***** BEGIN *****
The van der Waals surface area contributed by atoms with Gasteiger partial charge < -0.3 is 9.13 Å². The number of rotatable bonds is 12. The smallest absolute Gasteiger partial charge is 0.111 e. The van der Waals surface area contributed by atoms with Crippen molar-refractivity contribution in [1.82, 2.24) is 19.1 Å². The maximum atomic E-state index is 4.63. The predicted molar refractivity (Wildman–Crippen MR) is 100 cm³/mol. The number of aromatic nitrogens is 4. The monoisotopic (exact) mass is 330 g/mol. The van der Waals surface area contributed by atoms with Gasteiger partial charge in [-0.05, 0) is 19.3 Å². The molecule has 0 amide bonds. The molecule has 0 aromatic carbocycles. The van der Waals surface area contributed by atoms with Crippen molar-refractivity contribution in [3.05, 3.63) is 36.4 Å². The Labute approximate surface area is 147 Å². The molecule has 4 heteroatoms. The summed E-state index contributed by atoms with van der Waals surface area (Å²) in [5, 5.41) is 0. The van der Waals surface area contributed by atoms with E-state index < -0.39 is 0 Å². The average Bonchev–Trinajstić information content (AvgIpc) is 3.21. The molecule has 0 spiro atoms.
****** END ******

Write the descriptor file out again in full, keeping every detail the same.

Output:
The van der Waals surface area contributed by atoms with Gasteiger partial charge < -0.3 is 9.13 Å². The number of rotatable bonds is 12. The smallest absolute Gasteiger partial charge is 0.111 e. The van der Waals surface area contributed by atoms with Crippen molar-refractivity contribution in [1.82, 2.24) is 19.1 Å². The maximum atomic E-state index is 4.63. The predicted molar refractivity (Wildman–Crippen MR) is 100 cm³/mol. The number of aromatic nitrogens is 4. The monoisotopic (exact) mass is 330 g/mol. The van der Waals surface area contributed by atoms with Gasteiger partial charge in [-0.05, 0) is 19.3 Å². The molecule has 0 amide bonds. The molecule has 0 aromatic carbocycles. The van der Waals surface area contributed by atoms with Crippen molar-refractivity contribution in [3.05, 3.63) is 36.4 Å². The Labute approximate surface area is 147 Å². The molecule has 4 heteroatoms. The summed E-state index contributed by atoms with van der Waals surface area (Å²) in [5, 5.41) is 0. The van der Waals surface area contributed by atoms with E-state index < -0.39 is 0 Å². The average Bonchev–Trinajstić information content (AvgIpc) is 3.21. The molecule has 0 spiro atoms.